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Debashish Bhattacharya at Streamside Concerts

Debashish Bhattacharya at Streamside Concerts
Mark Sullivan By

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Debashish Bhattacharya
Streamside Concerts
Arden, NC
October 10, 2015

The intimate house concert setting of Streamside Concerts was a perfect way to experience the playing of the great Hindustani slide guitarist Debashish Bhattacharya. Accompanied by his brother Subhasis on tabla, the pair relied upon the iTablaPro application in place of the traditional tanpura (drone) instrument. Bhattacharya demonstrated the software as he was tuning up: the name sounds like some kind of joke, but it's actually a real piece of software, and apparently quite respected as a practice tool. He opened the concert with a short talk about the India International Guitar Festival he has founded (the first one took place in January, 2015). The festival is intended as a learning and career opportunity for young musicians, a goal very much in line with the non-profit music school he also runs. Its funding is the goal of this tour.

The first set was devoted to a mesmerizing half-hour long performance of the raga Rag Megh, which means "clouds." Bhattacharya thought it suited the extremely rainy weather the Southeast has been experiencing (there has been considerable flooding, although not in the immediate vicinity). It is a raga that is traditionally performed during the rainy (monsoon) season, and is considered an evening raga, which made it doubly appropriate for the occasion. The performance followed the classic structure: an alap introduction for the guitar alone, a free exploration of the raga; a jor, which begins to develop a pulse; followed by the jhala, in which the tabla enter and establish the regular rhythmic cycle called a tala. The final ten minutes were a fast second jhala, building to an exciting intricate unison conclusion between tabla and guitar. Bhattacharya's facility with a slide is absolutely astonishing: it really has to be seen to be believed. Traditional Indian stringed instruments like the sitar achieve microtonal note ornaments by using string bending. His slide technique does the same thing by way of horizontal movement on the strings—but even at high speed there is no obvious sliding sound between notes (except occasionally when he uses it for effect), which he accomplishes by very dexterously muting the strings. The performers took a break here, allowing both performers and audience to return to the real world after the long excursion.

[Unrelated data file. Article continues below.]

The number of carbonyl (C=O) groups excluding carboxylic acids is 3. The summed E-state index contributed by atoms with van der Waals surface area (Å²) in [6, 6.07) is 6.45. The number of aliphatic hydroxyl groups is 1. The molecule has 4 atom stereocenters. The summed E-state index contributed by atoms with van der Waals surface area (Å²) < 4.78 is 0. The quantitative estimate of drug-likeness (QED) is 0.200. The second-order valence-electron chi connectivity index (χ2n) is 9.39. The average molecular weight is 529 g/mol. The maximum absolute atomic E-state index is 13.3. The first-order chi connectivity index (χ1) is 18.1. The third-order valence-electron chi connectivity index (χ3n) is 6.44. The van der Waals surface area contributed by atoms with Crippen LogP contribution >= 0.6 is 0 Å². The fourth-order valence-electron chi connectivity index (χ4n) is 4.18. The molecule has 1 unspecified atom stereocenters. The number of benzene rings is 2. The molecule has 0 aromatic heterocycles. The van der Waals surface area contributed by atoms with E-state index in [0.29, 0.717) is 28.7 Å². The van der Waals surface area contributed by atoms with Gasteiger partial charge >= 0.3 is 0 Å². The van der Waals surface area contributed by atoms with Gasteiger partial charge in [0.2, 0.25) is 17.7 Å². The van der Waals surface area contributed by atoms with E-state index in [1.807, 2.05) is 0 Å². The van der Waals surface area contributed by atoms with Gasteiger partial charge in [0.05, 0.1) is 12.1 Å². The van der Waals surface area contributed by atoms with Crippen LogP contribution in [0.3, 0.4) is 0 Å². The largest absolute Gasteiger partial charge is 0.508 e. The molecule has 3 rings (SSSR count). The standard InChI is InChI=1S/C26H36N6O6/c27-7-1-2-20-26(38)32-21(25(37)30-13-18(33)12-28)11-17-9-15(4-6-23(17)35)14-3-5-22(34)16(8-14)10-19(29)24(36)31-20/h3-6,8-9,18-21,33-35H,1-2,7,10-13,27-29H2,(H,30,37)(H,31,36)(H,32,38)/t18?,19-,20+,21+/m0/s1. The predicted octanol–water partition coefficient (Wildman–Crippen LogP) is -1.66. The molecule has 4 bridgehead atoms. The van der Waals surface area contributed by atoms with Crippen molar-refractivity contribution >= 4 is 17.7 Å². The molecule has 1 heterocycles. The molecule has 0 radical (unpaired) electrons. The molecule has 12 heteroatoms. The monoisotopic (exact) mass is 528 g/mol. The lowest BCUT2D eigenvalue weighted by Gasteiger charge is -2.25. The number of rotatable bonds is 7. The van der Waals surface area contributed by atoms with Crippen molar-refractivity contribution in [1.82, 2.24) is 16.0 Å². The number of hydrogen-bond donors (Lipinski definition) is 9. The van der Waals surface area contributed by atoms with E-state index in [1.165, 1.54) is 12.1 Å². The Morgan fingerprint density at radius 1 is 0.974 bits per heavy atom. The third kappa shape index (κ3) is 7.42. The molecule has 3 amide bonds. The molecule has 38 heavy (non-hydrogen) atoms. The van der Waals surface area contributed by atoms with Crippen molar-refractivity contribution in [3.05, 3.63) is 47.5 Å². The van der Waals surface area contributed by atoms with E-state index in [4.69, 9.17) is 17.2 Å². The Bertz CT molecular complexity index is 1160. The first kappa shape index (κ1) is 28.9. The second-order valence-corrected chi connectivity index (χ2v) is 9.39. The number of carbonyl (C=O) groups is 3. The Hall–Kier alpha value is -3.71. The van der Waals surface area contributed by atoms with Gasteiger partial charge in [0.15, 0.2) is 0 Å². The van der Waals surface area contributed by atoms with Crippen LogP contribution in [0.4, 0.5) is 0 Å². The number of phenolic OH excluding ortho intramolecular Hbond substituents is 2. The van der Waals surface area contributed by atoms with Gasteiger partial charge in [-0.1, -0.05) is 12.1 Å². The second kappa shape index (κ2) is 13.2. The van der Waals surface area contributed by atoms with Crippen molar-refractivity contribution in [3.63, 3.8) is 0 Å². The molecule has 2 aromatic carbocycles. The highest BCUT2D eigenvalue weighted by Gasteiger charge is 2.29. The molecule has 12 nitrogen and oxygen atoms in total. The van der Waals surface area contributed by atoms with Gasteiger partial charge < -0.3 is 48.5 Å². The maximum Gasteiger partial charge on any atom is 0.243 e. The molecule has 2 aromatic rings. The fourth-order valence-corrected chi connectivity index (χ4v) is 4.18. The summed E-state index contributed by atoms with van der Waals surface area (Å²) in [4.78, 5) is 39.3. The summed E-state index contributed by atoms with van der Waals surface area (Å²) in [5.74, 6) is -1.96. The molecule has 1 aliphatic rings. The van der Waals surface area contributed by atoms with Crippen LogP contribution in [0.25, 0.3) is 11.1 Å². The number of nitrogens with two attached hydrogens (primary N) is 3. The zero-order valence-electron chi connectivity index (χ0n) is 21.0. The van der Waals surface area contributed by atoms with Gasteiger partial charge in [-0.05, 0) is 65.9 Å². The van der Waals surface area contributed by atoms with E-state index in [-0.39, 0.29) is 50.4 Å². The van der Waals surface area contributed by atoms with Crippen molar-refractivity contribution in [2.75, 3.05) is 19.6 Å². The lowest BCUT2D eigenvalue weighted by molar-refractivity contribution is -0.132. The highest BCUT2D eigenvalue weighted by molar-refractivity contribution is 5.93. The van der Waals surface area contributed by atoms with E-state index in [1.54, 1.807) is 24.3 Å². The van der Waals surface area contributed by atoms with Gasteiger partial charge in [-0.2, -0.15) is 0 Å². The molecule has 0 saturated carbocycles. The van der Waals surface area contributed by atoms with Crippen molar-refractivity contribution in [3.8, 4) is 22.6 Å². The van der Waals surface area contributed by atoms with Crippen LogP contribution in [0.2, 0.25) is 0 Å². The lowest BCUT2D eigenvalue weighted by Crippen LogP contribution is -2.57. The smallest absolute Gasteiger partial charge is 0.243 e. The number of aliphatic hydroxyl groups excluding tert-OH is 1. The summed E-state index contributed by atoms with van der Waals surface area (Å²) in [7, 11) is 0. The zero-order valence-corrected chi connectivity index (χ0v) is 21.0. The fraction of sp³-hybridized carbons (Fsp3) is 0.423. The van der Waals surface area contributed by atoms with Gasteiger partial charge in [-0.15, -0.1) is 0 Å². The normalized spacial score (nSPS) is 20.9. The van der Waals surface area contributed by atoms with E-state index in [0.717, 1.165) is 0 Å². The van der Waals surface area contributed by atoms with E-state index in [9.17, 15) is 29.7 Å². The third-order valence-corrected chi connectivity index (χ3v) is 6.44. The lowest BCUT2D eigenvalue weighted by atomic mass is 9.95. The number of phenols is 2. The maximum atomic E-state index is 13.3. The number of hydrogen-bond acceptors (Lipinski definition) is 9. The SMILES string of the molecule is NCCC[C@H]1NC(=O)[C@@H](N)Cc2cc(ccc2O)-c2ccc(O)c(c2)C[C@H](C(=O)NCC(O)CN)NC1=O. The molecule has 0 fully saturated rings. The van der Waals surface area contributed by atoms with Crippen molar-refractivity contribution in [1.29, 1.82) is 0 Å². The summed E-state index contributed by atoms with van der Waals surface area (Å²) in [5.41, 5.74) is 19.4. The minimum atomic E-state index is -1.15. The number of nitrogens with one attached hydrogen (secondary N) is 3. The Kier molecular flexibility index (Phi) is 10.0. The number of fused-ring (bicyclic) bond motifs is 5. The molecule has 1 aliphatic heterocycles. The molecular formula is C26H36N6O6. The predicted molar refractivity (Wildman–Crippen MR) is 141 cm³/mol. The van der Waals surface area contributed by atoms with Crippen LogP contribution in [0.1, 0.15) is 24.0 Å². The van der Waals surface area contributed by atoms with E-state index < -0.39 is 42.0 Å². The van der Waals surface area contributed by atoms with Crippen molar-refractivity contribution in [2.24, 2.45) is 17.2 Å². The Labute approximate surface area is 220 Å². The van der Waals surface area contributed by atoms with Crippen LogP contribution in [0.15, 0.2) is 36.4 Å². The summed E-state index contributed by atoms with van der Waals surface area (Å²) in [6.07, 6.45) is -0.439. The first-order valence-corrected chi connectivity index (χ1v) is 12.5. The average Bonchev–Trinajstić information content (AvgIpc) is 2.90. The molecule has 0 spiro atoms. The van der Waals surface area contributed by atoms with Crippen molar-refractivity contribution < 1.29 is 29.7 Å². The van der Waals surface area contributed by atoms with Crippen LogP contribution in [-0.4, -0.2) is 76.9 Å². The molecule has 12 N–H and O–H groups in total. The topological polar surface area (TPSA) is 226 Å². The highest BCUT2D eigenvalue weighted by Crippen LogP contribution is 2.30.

During the intermission Bhattacharya spoke about the unusual guitars he designed and plays. His main guitar has a top made from American spruce and a body made from Indian red cedar. It is truly hand made: the shop has no power tools. So all of the woodwork and metalwork was done using traditional hand tools. Asked about a photo showing him with a modified Gibson archtop guitar, he replied that it was a recent addition, a gift that was created by his guru, pioneer of Indian slide-guitar Brij Bhushan Kabra. It started out as a 1956 Gibson Super 400. The neck is only strong enough to support a few additional drone strings, and it has a brighter sound than the guitars he has had built. Speaking about the glass bottleneck slide he was using, he mentioned that he is also a painter, and had used glass jars as a slide before—so he knew he would like the sound.

The second half of the concert featured several shorter pieces, lighter in tone than the introductory raga. The first was in Mixolydian mode, which is commonly used in Western music as well. The performance was notable for some very fast rhythmic picking, a reminder that Bhattacharya's picking technique is just as highly developed as his slide technique. Then he switched to another of his custom instruments, a four-string slide ukulele made from koa wood. He gave an impassioned speech about the need for love in the world, and said the song he was about to play was about the unity of Hindu and Muslim religious traditions. The ukulele is a much smaller instrument than his main guitar, giving it a higher-pitched, more intimate voice.

At this point he called his student Billy Cardine (who had introduced the musicians at the beginning of the evening) up to the stage. Cardine plays Dobro, the American resonator guitar that is also played on the lap with a slide. The distinctive sound, as well as his use of high harmonics (common in Dobro playing) made an effective contrast to the Indian slide guitar, and the two musicians shared a warm camaraderie on stage. Their second tune was a light-hearted selection with something of a Sergio Leone/Spaghetti Western atmosphere. Tabla player Subhasis ended the piece with a bit of konnakkol—vocalised mnemonic syllables used to spell out Indian rhythms—in lieu of a drum solo. One last surprise to conclude a memorable concert.



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